Canadian army reservists play a key role in providing support to those impacted by wildfires and floods in Alberta.
Back in May, wildfires threatened Alberta communities in northern and central Alberta.
A total of 135 volunteers were deployed to Drayton Valley to protect the community.
Colonel Christopher Hunt, the commander of the 41 Canadian Brigade Group, stopped by Lethbridge to explain how the military is looking to hire over 300 reservists between now and the end of the year.
“With the demands we’re seeing for domestic operations at home, as well as increased NATO commitments overseas, we need to hire more reservists. We need to grow the army. We’ll be doing that by offering employment in a wide range of occupations. So within the brigade, we’ve got a couple of dozen different occupations, from combat soldiers to human resource administrators to communications specialists to vehicle mechanics. I’d encourage people to go to forces.ca where they can learn more about those employment opportunities. Typically, the training can be done part time with elements of full time service and the more technical courses, and then people can serve from their hometowns.”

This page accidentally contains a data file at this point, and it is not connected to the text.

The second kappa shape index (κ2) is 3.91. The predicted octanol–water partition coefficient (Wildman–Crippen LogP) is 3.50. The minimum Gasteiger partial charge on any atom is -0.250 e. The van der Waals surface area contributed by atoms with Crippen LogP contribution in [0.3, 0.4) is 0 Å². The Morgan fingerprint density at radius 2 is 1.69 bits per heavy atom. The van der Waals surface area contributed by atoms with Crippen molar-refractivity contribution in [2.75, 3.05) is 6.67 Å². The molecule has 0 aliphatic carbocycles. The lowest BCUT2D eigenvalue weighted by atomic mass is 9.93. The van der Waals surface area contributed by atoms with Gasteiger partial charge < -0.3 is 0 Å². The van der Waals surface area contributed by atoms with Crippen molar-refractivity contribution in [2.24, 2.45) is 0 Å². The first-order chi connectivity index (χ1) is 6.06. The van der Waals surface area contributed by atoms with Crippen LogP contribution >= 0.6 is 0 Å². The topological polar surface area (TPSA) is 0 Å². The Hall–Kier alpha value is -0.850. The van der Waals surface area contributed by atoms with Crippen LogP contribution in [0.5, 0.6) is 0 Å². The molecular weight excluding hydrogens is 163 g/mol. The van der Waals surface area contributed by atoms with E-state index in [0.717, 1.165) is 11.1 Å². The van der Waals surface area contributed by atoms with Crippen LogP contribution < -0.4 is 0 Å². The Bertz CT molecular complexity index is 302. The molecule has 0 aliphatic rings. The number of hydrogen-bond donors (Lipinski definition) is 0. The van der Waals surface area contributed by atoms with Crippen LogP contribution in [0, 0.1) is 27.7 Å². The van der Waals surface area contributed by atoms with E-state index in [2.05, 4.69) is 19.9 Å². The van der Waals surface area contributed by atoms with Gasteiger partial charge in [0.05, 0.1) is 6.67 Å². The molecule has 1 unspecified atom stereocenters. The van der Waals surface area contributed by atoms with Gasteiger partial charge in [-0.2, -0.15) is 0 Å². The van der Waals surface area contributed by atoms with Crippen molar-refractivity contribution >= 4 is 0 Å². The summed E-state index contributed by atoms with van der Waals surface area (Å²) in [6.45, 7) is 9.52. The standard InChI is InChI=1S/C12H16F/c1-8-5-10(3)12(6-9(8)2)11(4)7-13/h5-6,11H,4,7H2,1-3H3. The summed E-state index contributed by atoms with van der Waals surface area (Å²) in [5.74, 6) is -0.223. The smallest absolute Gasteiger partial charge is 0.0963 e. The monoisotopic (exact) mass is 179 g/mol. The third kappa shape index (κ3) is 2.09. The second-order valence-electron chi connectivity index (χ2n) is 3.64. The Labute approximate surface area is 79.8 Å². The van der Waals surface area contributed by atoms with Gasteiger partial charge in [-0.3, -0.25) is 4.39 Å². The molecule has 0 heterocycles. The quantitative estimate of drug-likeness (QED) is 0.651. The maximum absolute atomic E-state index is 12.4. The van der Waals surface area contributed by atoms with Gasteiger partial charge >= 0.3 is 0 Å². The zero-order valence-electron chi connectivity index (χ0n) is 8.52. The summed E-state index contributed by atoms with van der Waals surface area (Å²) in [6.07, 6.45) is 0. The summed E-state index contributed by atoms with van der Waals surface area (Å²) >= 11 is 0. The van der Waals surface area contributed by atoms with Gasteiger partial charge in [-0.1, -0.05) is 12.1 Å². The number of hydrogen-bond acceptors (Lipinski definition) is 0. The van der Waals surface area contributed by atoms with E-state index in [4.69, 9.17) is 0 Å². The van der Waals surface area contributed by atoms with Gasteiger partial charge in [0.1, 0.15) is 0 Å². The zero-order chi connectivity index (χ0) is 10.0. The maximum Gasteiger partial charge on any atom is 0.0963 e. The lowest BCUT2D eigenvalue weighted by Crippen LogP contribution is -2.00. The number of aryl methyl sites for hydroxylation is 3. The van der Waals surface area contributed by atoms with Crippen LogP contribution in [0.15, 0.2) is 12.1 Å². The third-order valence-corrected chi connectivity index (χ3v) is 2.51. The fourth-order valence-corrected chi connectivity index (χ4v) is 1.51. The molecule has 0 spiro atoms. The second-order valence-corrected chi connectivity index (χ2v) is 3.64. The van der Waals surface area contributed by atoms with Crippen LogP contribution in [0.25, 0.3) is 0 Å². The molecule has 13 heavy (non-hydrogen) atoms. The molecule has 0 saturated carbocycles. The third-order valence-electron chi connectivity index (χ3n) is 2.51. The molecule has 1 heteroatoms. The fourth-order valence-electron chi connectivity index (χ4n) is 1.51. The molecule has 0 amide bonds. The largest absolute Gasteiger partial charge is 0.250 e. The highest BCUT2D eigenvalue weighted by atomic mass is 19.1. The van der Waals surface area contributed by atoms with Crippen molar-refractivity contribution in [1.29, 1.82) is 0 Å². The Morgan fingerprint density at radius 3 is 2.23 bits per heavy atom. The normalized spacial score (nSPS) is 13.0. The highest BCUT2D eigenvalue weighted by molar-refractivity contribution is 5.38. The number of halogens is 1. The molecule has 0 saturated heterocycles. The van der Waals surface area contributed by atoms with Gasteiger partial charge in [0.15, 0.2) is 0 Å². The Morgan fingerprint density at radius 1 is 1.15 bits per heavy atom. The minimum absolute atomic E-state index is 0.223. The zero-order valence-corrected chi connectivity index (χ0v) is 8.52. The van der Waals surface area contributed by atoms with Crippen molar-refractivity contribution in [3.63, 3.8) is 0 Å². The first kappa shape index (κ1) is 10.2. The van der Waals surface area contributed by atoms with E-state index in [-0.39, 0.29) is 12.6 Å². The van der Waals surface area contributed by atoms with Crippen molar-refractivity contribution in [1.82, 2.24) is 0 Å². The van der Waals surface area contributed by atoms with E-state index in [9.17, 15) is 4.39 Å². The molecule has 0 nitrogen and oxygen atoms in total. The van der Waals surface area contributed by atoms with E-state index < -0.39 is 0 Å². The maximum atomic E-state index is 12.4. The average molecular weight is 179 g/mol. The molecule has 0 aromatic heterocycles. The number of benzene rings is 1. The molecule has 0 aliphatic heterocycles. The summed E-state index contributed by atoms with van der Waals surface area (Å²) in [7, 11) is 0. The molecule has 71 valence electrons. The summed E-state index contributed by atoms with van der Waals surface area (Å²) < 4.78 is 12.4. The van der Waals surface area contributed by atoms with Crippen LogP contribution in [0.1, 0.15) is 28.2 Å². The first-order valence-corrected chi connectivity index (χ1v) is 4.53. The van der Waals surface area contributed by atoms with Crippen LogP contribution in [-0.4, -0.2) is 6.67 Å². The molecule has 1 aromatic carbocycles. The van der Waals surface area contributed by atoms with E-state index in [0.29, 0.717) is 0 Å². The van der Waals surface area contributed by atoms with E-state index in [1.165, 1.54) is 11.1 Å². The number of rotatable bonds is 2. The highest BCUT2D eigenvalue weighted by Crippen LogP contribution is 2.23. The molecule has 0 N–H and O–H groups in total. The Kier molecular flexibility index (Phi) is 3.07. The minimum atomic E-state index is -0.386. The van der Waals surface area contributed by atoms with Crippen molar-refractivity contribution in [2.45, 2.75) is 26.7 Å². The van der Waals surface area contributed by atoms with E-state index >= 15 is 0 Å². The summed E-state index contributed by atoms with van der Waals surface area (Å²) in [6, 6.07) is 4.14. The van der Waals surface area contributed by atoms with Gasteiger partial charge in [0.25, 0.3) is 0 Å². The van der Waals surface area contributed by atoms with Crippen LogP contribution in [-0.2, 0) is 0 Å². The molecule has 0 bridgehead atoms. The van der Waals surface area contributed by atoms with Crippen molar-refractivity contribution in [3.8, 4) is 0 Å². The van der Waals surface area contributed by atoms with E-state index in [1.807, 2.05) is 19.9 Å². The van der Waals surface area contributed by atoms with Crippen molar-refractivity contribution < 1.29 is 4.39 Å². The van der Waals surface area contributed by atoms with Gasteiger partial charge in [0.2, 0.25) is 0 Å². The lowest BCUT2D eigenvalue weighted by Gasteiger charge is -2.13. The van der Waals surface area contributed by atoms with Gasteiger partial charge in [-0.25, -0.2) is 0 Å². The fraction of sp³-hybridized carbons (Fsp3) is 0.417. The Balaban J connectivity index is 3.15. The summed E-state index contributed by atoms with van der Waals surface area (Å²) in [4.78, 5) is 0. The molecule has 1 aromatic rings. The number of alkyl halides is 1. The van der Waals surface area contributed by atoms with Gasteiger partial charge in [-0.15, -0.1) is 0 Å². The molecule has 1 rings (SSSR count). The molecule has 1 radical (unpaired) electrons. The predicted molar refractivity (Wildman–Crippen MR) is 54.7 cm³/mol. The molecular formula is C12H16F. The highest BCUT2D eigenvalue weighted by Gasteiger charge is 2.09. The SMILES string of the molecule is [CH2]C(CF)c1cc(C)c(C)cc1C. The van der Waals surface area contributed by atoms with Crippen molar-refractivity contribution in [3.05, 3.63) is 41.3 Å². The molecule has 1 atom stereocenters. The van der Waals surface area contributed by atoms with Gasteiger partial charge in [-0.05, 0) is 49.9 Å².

Caroline Patton, the Alberta Chair of the Canadian Forces Liaison Council offered details as to some of the supports available that reservists can tap into.
“One of the keys to success for reservists is employers and the agility that they can have when a reservist needs to deploy for training or whether they need to deploy domestic or international. And one of the best ways they can do that is with a new program which is called With Glowing Hearts, and it’s available at canada.ca/withglowinghearts.”
The 41 Canadian Brigade Group has about 1,700 Reserve soldiers in Lethbridge, Medicine Hat, Red Deer Calgary, Edmonton, and even some in Yellowknife.